They met once a week at the Yellowbird, sharing troubled pasts and hidden secrets. Billie is the enigmatic owner of the Yellowbird and a single mother. Gara is a successful psychologist who denies herself the help she so freely lends to others. Felicity is a brilliant attorney chained by the abuse and obsession of two men. Kat is an adventuress ...
They met once a week at the Yellowbird, sharing troubled pasts and hidden secrets. Billie is the enigmatic owner of the Yellowbird and a single mother. Gara is a successful psychologist who denies herself the help she so freely lends to others. Felicity is a brilliant attorney chained by the abuse and obsession of two men. Kat is an adventuress still running from her past. And Eve is an actress with a volcanic anger and blind ambition that could ultimately destroy the group. They are five women on the brink of change--headed toward new beginnings and betrayals.
Yet another fabulous Rona Jaffe novel! A wonderfully written story about five women and the difficulties they encounter and overcome. All of the characters are appealing; the storyline is moving without being maudlin. Five Women is thoroughly enjoyable and hard to put down. You will love this book, too!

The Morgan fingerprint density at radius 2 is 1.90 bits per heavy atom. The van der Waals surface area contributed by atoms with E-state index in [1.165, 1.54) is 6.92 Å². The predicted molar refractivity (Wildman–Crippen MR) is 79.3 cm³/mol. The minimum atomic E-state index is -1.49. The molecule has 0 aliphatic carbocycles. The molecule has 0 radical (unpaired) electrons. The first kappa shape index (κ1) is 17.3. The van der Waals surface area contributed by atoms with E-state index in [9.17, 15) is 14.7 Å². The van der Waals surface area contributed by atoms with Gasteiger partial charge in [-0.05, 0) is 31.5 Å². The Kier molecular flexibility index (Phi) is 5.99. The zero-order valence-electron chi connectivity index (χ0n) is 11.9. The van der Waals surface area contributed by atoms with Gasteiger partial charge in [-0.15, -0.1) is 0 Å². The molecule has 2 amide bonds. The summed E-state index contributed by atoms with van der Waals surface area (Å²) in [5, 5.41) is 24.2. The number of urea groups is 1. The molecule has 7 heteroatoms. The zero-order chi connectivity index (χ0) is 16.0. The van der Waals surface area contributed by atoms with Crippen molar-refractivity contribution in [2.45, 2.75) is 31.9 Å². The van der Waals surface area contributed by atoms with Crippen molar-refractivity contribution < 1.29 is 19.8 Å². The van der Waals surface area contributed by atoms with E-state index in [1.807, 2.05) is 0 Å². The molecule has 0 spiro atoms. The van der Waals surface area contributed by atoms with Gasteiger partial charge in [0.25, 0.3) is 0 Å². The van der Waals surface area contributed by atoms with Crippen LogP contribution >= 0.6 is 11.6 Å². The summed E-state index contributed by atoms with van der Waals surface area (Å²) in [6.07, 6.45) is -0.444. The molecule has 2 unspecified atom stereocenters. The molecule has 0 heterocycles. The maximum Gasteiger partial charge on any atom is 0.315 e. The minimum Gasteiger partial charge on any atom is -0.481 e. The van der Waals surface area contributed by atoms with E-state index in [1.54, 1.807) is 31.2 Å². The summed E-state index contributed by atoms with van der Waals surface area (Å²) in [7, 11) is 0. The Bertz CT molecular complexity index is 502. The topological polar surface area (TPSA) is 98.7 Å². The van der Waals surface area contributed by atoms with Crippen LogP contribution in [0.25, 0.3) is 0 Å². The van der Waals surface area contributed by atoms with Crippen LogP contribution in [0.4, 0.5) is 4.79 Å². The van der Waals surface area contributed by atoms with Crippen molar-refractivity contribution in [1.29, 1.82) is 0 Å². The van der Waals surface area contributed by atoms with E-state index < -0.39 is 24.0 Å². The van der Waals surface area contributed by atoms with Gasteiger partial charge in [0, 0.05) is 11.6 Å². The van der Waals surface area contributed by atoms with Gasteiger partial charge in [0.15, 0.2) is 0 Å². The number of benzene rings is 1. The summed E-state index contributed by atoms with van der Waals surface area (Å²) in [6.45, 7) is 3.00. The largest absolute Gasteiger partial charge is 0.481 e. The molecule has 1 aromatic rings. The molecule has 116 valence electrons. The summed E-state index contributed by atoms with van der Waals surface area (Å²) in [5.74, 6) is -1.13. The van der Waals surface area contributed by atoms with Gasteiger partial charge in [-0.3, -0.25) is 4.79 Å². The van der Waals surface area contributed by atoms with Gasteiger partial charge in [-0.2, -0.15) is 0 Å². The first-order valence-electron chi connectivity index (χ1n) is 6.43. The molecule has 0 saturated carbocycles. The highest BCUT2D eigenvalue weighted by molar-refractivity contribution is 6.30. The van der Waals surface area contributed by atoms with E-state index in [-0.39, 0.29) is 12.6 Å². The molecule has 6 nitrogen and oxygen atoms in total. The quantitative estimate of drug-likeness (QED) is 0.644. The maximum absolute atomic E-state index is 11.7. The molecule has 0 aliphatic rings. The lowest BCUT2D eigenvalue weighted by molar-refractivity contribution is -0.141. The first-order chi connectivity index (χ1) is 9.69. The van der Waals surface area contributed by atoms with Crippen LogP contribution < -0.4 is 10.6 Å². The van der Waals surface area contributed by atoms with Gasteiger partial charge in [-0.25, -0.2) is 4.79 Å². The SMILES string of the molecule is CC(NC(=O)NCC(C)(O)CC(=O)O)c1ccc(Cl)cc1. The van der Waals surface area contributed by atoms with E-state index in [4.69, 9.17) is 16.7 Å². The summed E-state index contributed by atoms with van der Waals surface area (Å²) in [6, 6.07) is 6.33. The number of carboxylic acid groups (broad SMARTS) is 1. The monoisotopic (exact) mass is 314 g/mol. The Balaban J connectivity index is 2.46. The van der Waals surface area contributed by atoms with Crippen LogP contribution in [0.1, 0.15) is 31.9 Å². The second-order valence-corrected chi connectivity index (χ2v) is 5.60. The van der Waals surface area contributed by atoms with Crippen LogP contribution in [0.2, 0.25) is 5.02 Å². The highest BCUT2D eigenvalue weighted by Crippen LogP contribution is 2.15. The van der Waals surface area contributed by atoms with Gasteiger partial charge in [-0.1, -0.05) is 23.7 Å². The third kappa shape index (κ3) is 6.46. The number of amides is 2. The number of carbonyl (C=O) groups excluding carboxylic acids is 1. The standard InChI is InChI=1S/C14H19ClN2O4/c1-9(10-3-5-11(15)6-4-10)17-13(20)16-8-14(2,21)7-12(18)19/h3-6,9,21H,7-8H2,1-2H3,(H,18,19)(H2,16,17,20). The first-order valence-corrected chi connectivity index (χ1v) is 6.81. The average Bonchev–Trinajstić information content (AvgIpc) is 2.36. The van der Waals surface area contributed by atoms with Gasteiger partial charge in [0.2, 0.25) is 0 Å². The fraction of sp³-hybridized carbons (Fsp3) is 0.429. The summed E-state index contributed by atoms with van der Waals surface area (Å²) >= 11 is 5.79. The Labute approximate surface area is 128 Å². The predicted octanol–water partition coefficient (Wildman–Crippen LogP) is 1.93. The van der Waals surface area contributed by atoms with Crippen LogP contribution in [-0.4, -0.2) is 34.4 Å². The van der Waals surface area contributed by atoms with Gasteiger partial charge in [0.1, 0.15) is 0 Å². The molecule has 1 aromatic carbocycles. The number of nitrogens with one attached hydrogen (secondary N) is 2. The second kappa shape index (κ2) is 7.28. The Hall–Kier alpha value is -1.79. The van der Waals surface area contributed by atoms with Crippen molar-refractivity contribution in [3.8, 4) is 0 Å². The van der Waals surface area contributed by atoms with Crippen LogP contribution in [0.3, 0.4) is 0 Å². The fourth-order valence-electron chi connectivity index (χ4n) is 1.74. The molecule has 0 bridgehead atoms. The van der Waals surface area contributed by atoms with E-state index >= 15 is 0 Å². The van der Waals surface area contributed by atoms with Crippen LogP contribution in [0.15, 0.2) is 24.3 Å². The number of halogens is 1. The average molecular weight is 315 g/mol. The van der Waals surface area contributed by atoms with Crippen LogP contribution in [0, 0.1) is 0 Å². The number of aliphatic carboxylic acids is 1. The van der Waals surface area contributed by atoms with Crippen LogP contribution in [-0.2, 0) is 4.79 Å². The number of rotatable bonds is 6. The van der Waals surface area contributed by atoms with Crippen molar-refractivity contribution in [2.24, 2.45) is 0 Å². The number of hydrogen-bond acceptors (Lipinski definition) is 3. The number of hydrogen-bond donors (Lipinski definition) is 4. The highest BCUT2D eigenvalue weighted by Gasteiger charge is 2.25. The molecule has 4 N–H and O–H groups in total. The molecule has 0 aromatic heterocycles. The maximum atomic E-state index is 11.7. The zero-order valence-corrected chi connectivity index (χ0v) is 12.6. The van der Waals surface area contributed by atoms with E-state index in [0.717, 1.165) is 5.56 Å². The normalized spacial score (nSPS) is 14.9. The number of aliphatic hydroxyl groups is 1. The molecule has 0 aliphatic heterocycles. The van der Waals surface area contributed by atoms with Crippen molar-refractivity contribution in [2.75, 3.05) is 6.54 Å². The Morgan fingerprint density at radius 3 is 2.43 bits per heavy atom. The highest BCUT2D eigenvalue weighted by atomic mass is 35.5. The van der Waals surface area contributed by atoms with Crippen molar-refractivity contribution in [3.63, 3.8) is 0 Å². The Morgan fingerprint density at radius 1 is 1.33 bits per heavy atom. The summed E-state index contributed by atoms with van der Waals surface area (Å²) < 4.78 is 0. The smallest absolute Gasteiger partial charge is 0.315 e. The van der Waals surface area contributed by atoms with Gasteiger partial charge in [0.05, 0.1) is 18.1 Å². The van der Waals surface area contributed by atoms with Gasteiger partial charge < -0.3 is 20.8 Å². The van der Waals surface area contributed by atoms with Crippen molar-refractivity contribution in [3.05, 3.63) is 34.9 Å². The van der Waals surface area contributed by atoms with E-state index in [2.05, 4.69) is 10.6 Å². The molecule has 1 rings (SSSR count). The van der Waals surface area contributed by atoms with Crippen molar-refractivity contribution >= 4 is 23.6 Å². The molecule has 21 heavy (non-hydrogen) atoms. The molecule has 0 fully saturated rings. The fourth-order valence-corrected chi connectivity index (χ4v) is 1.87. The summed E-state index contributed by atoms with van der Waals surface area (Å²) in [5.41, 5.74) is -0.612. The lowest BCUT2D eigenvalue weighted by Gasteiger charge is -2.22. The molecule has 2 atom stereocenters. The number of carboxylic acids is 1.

Publishers Weekly, 1997-06-02 Tracing the lives of five women over five decades, Jaffe takes another insightful look at female relationships, continuing the tradition she began in The Best of Everything. The women here are rather unlikely friends, since they come from different social and ethnic backgrounds and walks of life, but Jaffe makes their weekly meetings at a Manhattan restaurant credible. Born just before or after WWII, all have survived difficult childhoods in dysfunctional families and romantic and marital heartbreak as they struggle to achieve independence and serenity. One has endured breast cancer, a topic rendered here with rare authenticity and candor. Jaffe adroitly spins their stories in alternating chapters. A pro at this game, she writes smooth prose, builds character out of experience, keeps the action moving in soap-opera fashion and even manages some surprises. She also eschews giddy namedropping, instead establishing solid details of time and place. Perhaps her best character is the least sympathetic: obtuse, obnoxious actress Eve Bader, who has neither maternal instincts (she begrudges every minute and dollar she spends on her daughter) nor self-knowledge, but whose brassy personality dominates the pages. The other women offer a representative sampling of the social forces, familial pressures and personal goals that have influenced women over the past 50 years: a three-time divorc?e whose guilt about her past colors her future; a black literary lawyer who betrays her tyrannical husband as her own mother had betrayed her father; a clinical psychologist still smarting from the departure of her husband after 22 years of marriage; and a Janis Joplin-type singer who has fallen to the depths and climbed back. To her credit, Jaffe defies the conventional happy ending and leaves most of her characters with their lives still in flux. Literary Guild selection. (July)
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